Shifts in honeybee foraging reveal historical changes in floral resources

Laura Jones, Georgina L. Brennan, Abigail Lowe, Simon Creer, Col R. Ford, Natasha De Vere

Research output: Contribution to journalArticlepeer-review

34 Citations (Scopus)
147 Downloads (Pure)


Decreasing floral resources as a result of habitat loss is one of the key factors in the decline of pollinating insects worldwide. Understanding which plants pollinators use is vital to inform the provision of appropriate floral resources to help prevent pollinator loss. Using a globally important pollinator, the honeybee, we show how changes in agricultural intensification, crop use and the spread of invasive species, have altered the nectar and pollen sources available in the UK. Using DNA metabarcoding, we analysed 441 honey samples from 2017 and compared these to a nationwide survey of honey samples from 1952. We reveal that shifts in major plants foraged by honeybees are driven by changes in the availability of these plants within the landscape. Improved grasslands are the most widespread habitat type in the UK, and management changes within this habitat have the greatest potential to increase floral resource availability.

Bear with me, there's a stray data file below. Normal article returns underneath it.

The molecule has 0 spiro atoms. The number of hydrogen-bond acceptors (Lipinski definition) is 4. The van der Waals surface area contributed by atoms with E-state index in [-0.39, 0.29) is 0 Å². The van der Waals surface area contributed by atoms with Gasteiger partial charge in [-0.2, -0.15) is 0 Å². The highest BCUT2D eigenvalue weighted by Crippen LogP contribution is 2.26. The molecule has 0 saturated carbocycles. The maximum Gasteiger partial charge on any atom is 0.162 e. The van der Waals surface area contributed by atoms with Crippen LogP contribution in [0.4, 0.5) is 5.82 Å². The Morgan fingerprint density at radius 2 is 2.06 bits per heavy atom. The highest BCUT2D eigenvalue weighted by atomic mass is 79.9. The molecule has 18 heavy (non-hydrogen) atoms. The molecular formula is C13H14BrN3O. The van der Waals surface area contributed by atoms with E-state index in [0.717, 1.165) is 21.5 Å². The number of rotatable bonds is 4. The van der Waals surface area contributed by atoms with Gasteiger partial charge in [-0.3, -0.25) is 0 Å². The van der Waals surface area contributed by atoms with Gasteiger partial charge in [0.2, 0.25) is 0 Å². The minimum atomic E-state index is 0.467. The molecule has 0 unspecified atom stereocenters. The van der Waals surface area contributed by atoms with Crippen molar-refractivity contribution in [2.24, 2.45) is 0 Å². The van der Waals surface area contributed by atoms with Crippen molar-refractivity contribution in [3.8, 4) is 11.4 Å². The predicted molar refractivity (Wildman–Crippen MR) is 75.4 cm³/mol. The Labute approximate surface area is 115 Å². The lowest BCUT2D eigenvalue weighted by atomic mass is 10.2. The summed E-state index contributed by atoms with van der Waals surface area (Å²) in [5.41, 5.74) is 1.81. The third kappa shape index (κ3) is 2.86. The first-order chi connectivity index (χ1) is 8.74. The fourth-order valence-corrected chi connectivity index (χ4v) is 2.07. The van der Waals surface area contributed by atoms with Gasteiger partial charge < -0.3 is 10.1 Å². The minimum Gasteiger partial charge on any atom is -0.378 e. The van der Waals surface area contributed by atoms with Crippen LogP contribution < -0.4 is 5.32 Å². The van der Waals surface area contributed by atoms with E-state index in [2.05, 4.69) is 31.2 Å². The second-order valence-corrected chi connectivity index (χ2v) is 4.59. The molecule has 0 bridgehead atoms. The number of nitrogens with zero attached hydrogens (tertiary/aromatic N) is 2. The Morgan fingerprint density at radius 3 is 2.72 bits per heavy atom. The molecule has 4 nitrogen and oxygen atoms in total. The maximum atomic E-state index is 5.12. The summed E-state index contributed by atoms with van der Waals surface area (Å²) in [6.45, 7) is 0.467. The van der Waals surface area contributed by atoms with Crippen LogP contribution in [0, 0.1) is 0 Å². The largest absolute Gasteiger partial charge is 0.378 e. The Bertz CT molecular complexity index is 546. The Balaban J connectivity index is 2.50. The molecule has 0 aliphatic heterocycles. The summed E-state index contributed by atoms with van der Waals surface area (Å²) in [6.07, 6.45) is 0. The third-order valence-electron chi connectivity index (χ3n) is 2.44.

Original languageEnglish
Article number37
JournalCommunications Biology
Issue number1
Early online date14 Jan 2021
Publication statusPublished - 01 Dec 2021


  • Animals
  • Bees/physiology
  • Behavior, Animal
  • DNA Barcoding, Taxonomic
  • Flowers
  • Honey/analysis
  • Pollination
  • United Kingdom


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